The study was conducted at the College of Nursing of Maharajah’s Institute of Medical Sciences (MIMS), Nellimarla during July 2012. The type of study was descriptive cross sectional study. All the nursing students ranging from first year to fourth year present in the classrooms of the college in the campus on the day of study were included. Ultimately there were a total of 119 students i.e. 71 from Bachelor of Science (BSc) nursing and 48 from General Nursing Midwifery (GNM) streams. The participants were fully informed about the design and purpose of the study. Anonymity of the participants was maintained throughout the study. The data collection was done with the help of a pre-tested structured questionnaire distributed among these students in the classroom and they were asked to fill the questionnaire. The questionnaire consisted of closed ended questions to assess the knowledge and awareness about HBV and Hepatitis B, its transmission and Hepatitis B vaccine. Data entry was done in Microsoft excel 2007 software. Statistical analysis was done with help of SPSS software. The statistical tools like Z test of difference between two proportions; mean and standard deviation (SD) values were employed. Statistical significance was considered at p values <0.05.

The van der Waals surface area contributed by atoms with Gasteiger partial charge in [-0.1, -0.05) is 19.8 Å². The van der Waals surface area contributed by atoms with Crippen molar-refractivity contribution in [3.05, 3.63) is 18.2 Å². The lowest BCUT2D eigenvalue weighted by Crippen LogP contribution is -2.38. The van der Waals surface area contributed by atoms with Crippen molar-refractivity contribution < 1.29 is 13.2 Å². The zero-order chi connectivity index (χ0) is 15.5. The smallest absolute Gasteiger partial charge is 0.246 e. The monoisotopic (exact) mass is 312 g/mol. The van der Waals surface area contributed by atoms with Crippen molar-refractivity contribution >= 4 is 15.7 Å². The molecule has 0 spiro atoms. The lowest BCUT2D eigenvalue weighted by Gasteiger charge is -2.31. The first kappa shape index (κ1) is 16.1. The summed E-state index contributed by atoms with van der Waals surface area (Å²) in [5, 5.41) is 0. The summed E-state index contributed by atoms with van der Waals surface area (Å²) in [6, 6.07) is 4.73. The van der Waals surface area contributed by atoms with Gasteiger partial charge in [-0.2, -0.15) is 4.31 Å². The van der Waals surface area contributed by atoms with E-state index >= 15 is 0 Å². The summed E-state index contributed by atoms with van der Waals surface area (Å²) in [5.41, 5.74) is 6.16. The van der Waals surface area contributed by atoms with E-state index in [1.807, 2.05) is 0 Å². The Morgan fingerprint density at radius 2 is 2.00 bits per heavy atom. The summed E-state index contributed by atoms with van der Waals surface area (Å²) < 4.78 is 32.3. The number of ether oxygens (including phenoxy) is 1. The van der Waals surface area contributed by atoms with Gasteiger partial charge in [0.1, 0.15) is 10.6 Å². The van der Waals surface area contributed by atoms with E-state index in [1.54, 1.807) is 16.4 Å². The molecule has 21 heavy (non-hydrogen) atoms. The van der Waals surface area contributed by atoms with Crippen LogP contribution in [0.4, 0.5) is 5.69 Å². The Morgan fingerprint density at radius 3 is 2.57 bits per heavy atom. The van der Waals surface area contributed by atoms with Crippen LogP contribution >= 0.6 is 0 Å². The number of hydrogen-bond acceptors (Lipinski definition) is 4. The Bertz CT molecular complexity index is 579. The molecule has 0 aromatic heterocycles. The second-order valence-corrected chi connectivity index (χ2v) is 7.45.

A total of 119 nursing students were included in the study. Bachelor of Science (BSc) nursing students were 71 (i.e. 59.66%) and General Nursing Midwifery (GNM) students were 48 (i.e. 40.34%). The mean age of BSc nursing students was 20.11 ± 2.23 years and that for the GNM students was 21.06 ± 2.28 years. The details regarding the number and age of the study participants according to the academic year is shown in Table 1. The mean age of the GNM nursing students was significantly more than that of the BSc nursing students (p=0.0237). Table 2 shows the observations regarding this knowledge about Hepatitis B virus (HBV) in the study participants. The different aspects like family of Hepatitis B virus (HBV), its structure and size were included in it. The study participants were grouped according to their study courses as BSc nursing and GNM nursing and comparison between them on various parameters was made. Overall 77% of all the students knew that Hepatitis B is a member of Hepadnavirus family. Significantly higher proportion of BSc nursing students had a knowledge about it (Z=2.32, p=0.0203). Overall 56% students had a knowledge that diameter of HBV is 42 mm. It was also found to be statistically highly significant in BSc nursing students (Z=2.11, p=0.0348). The total students having knowledge about 4 genotypes of HBV were 68%. Significantly higher number of GNM nursing students had knowledge about this parameter (Z=2.14, p=0.0324). The number of respondents who could answer correctly that HBV is not a retrovirus was 61 (51.26% of 119) including 30 (42.25% of 71) Bsc and 31 (64.58 % of 48) GNM. Thus higher number of GNM respondents knew about this parameter and this difference was found to be statistically significant (Z= 2.391, p= 0.0168). The knowledge that HBV is one amongst smallest enveloped viruses and it can be detected in clinical specimens by Polymerase chain reaction (PCR) was present in respectively 49% and 51% of the respondents. There was no statistical difference between the BSC and GNM nursing students regarding this parameter. The awareness of respondents about Hepatitis B infection is shown in Table 3. On an average 81.27% of the students were correct and remaining 18.73% were incorrect regarding knowledge on Hepatitis B infection. Except for statements about liver inflammation due to acute HBV infection and increased risk of doctors and nurses for Hepatitis B, there was no statistically significant difference in the knowledge between Bsc and GNM students regarding other statements. After applying Z test for difference between two sample proportions, significant difference was noted among Bsc and GNM students regarding awareness that acute illness is due to HBV causing liver inflammation (Z= 1.98, p=0.0468). Similarly significantly higher proportion of BSc nursing students had a correct knowledge that Doctors and nurses are at an increased risk for Hepatitis B. Only 15 (21.13% of 71) of Bsc nursing students and 16 (33.33% of 48) GNM students which accounts for total 31(26.05% of 119) students were correct regarding knowledge that HBV infection was previously known as serum hepatitis. The correct knowledge regarding transmission of Hepatitis B considering all the statements was observed in an average of 71.01% students whereas 29.99% of the students had an incorrect knowledge about Hepatitis B transmission as shown in Table 4. Overall 58% of the respondents had correct knowledge about sexual transmission of Hepatitis B. Significantly higher number of BSc nursing students were correct about it (Z=2.59, p=0.0096).However Hepatitis B is not transmitted by hand shaking was known correctly to higher number of GNM students and is statistically highly significant (Z=3.25, p= 0.0012). Transmission of HBV by needle prick injuries being more common than Human Immunodeficiency Virus (HIV) was correctly known to a total of 85(71.43% of 119) respondents which included 55(77.46% of 71) BSc nursing and 30(62.5% of 48) GNM students. Regarding the awareness about prevention of Hepatitis B by vaccine, 104 (87.39% of 119) respondents had correct knowledge and only 15 (12.61%) were incorrect. The dose schedule of the vaccine was known correctly to 99 (83.19% of 119) respondents and remaining 20 (16.81%) had incorrect knowledge of the doses. The correct knowledge regarding vaccine gives 85-90% protection against HBV was observed in only 28 (39.44% of 71) and 25(52.08% of 48)) respectively of BSc nursing and GNM students thus amounting to a total of 53 (44.54% of 119) respondents.